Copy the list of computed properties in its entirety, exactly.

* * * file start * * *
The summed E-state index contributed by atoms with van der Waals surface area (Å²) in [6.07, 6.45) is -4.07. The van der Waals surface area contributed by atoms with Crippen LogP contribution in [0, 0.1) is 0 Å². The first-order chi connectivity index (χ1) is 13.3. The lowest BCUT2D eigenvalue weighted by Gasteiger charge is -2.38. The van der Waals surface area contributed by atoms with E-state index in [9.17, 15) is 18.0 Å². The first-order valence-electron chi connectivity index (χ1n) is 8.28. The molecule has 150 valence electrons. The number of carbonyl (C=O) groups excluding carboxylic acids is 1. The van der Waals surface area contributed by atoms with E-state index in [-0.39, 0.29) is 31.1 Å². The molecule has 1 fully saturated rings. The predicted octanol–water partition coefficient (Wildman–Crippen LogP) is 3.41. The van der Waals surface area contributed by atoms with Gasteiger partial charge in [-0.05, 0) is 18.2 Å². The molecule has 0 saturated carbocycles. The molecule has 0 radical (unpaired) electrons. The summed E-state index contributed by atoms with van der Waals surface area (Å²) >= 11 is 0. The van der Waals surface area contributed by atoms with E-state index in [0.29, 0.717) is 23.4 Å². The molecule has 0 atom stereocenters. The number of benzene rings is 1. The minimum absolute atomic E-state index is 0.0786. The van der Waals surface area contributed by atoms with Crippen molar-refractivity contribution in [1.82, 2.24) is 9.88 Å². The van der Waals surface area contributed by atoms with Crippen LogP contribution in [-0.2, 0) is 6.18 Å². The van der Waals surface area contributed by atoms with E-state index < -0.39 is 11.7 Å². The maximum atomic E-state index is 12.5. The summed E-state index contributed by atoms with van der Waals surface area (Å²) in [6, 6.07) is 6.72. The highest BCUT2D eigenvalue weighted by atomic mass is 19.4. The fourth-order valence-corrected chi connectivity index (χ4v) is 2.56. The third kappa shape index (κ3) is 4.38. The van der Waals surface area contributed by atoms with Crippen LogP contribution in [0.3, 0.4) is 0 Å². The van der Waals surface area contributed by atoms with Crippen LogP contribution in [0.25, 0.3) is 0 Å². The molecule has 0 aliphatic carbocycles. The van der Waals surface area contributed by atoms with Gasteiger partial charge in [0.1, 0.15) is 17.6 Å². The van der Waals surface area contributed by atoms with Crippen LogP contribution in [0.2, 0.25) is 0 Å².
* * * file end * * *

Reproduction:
The summed E-state index contributed by atoms with van der Waals surface area (Å²) in [6.07, 6.45) is -4.07. The van der Waals surface area contributed by atoms with Crippen LogP contribution in [0, 0.1) is 0 Å². The first-order chi connectivity index (χ1) is 13.3. The lowest BCUT2D eigenvalue weighted by Gasteiger charge is -2.38. The van der Waals surface area contributed by atoms with E-state index in [9.17, 15) is 18.0 Å². The first-order valence-electron chi connectivity index (χ1n) is 8.28. The molecule has 150 valence electrons. The number of carbonyl (C=O) groups excluding carboxylic acids is 1. The van der Waals surface area contributed by atoms with E-state index in [-0.39, 0.29) is 31.1 Å². The molecule has 1 fully saturated rings. The predicted octanol–water partition coefficient (Wildman–Crippen LogP) is 3.41. The van der Waals surface area contributed by atoms with Gasteiger partial charge in [-0.05, 0) is 18.2 Å². The molecule has 0 saturated carbocycles. The molecule has 0 radical (unpaired) electrons. The summed E-state index contributed by atoms with van der Waals surface area (Å²) >= 11 is 0. The van der Waals surface area contributed by atoms with E-state index in [0.29, 0.717) is 23.4 Å². The molecule has 0 atom stereocenters. The number of benzene rings is 1. The minimum absolute atomic E-state index is 0.0786. The van der Waals surface area contributed by atoms with Crippen molar-refractivity contribution in [1.82, 2.24) is 9.88 Å². The van der Waals surface area contributed by atoms with Crippen LogP contribution in [-0.2, 0) is 6.18 Å². The van der Waals surface area contributed by atoms with E-state index < -0.39 is 11.7 Å². The maximum atomic E-state index is 12.5. The summed E-state index contributed by atoms with van der Waals surface area (Å²) in [6, 6.07) is 6.72. The highest BCUT2D eigenvalue weighted by atomic mass is 19.4. The fourth-order valence-corrected chi connectivity index (χ4v) is 2.56. The third kappa shape index (κ3) is 4.38. The van der Waals surface area contributed by atoms with Crippen LogP contribution in [0.3, 0.4) is 0 Å². The van der Waals surface area contributed by atoms with Crippen LogP contribution in [0.25, 0.3) is 0 Å². The molecule has 0 aliphatic carbocycles. The van der Waals surface area contributed by atoms with Gasteiger partial charge in [0.1, 0.15) is 17.6 Å². The van der Waals surface area contributed by atoms with Crippen LogP contribution in [0.2, 0.25) is 0 Å².